Saturday, February 20, 2010

My Amazon Reviews: 30 Seconds To Mars "A Beautiful Lie"

A Beautiful Lie
4 Out of 5 Stars 

It's a scientific fact that most actors suck rocket gas as rock stars. And usually vice versa. Jared Leto has proven to be the exception to that rule in the case of 30 Seconds to Mars. The band's debut was a decent modern rock album with spacey flourishes and managed to gain attention for - frankly - not sucking. But it was mostly a two man operation, with Jared playing and singing most everything and his brother Shannon.

For the second launch, 30 Seconds To Mars is now a band. The touring unit went into the studio and emerged with a more solid album that trims the space and gets a bit more down to earth. "A Beautiful Lie" comes of as the equal of Breaking Benjamin or The Used, in that they rely on dark atmospherics while sustaining memorable melodies. It's easy to remember the title song and the spooky closer "A Modern Myth" hold their own with most emo-screamo bands. They even invest a bit of My Chemical Romance's drama on "Was It A Dream."

Then again, Jared Leto is an actor, so dramatics should be expected. While I would not call "A Beautiful Lie" a masterwork, it's well beyond most thespian rock. And Wicked Wisdom, Dogstar or Bruce Willis this ain't.

Thursday, February 18, 2010

My Amazon Reviews: Raspberries "Greatest"

America's Best Power Pop Band. Ever. Period.
Greatest4 Out Of 5 Stars
In a short career that spanned barely 5 years and 4 albums, The Raspberries ran up a string of brilliant singles. Their goal was to reclaim the mantel of early Beat;es and Who singles, while rejecting the overblown pomposity much of 70's prog rock had meandered into. They even wore matching suits and poofy hair on the first album cover, along with a scratch and sniff Raspberries sticker. The first hit from that album, "Go All The Way," roared out with loud, sweet guitars and Beach Boy harmony, setting up the future for the band.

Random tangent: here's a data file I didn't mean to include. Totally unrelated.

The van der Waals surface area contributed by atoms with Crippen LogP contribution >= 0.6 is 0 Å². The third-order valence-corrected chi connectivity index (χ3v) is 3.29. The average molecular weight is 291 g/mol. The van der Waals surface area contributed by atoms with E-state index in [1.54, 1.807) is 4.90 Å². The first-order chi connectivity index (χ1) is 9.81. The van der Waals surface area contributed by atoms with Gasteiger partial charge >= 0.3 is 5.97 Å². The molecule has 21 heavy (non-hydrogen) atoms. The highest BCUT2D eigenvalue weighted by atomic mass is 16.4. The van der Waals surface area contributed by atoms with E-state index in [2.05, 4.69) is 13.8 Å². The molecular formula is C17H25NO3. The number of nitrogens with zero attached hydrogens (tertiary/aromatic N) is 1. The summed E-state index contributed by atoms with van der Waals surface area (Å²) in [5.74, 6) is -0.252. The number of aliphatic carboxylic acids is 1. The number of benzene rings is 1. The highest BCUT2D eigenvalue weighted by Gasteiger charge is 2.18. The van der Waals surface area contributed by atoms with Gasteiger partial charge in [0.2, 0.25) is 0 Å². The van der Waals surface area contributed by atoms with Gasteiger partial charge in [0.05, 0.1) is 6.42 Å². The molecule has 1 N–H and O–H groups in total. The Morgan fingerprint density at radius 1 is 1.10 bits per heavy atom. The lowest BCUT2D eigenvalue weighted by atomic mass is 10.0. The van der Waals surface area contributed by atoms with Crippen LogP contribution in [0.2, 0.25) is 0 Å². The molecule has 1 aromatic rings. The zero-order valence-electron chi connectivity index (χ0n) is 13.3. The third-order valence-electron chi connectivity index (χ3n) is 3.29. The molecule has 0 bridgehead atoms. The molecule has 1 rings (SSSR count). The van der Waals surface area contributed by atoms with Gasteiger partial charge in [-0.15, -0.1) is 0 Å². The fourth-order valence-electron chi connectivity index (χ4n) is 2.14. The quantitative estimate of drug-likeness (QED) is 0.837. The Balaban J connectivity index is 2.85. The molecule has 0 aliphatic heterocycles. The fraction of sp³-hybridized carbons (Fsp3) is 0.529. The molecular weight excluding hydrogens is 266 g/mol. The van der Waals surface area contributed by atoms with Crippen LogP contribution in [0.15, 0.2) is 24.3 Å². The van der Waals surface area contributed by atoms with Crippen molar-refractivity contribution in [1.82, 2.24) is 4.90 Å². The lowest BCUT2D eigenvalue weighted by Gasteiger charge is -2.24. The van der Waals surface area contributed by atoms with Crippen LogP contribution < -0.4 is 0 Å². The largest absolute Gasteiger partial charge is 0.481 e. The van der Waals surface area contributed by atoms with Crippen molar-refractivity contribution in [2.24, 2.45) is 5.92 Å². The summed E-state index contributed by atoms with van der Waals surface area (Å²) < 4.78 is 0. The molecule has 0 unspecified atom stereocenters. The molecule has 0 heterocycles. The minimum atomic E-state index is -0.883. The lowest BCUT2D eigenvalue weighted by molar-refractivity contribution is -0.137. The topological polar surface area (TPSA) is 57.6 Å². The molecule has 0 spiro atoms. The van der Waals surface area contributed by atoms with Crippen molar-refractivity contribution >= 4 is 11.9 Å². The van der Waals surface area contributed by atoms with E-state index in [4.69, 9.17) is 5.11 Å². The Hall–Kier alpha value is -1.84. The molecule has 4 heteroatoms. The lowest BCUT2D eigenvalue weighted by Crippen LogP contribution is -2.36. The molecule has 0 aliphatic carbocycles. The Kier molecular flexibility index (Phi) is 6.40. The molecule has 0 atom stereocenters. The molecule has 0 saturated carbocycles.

Centered mainly on Eric Carmen's McCartney-esque voice and songwriting, The Rasperries began knocking out single marvels with the consistency of the best Badfinger hits. They used lyrical teases instead of blatant come-ons to make their songs cover more ground, like when Carmen chirps "Oh! I wanna be with you! So Baaaaaaad!" or the winsome want of "Let's Pretend." The band also were excellent mimics, with "Drivin' Around" a flawless Beach Boys concoction.

However, Carmen began to exert domination over the band and tension caused both Dave Smalley and Jim Bonfanti to split after Side 3. Regrouping led to the appropriately named Starting Over and Carmen's last single masterpiece with The Raspberries. With the plea for success that is the pocket symphony "Overnight Sensation," Carmen blended Brian Wilson's songwriting with Phil Spector production to create one of power pop's perfect four minutes. About midway into the single, Carmen and the band get sucked into a car radio and the tinny speaker cranks out the boys as they chant "want a hit record, yeah!" across the nation's airwaves. I can still occasionally get the goosebumps when I hear this song.

That bit of wishful thinking not withstanding, The Raspberries broke up soon after. Eric Carmen had a fairly successful solo career and Wally Bryson went on to join power pop maestros (and cult faves) Fotomaker. But for a brief and fiery moment, The Raspberries made the kid of guilty pleasure music you didn't have to feel guilty about.